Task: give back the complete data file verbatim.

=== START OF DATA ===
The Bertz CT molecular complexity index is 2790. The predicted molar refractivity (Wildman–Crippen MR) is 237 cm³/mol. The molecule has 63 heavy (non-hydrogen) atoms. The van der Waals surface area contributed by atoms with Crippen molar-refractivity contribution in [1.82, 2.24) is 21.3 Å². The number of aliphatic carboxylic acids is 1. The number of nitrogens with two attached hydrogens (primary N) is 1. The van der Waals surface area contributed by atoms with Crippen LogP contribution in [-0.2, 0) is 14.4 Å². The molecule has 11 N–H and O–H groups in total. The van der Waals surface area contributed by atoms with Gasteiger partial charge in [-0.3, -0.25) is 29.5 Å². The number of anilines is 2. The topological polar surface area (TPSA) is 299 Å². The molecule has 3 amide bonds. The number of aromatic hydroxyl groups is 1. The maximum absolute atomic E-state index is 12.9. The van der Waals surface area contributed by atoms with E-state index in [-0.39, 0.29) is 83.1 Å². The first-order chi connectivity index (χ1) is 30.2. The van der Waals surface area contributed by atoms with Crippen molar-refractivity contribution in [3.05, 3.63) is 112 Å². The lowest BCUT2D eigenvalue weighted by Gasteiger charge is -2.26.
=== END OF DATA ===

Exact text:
The Bertz CT molecular complexity index is 2790. The predicted molar refractivity (Wildman–Crippen MR) is 237 cm³/mol. The molecule has 63 heavy (non-hydrogen) atoms. The van der Waals surface area contributed by atoms with Crippen molar-refractivity contribution in [1.82, 2.24) is 21.3 Å². The number of aliphatic carboxylic acids is 1. The number of nitrogens with two attached hydrogens (primary N) is 1. The van der Waals surface area contributed by atoms with Crippen LogP contribution in [-0.2, 0) is 14.4 Å². The molecule has 11 N–H and O–H groups in total. The van der Waals surface area contributed by atoms with Gasteiger partial charge in [-0.3, -0.25) is 29.5 Å². The number of anilines is 2. The topological polar surface area (TPSA) is 299 Å². The molecule has 3 amide bonds. The number of aromatic hydroxyl groups is 1. The maximum absolute atomic E-state index is 12.9. The van der Waals surface area contributed by atoms with E-state index in [-0.39, 0.29) is 83.1 Å². The first-order chi connectivity index (χ1) is 30.2. The van der Waals surface area contributed by atoms with Crippen molar-refractivity contribution in [3.05, 3.63) is 112 Å². The lowest BCUT2D eigenvalue weighted by Gasteiger charge is -2.26.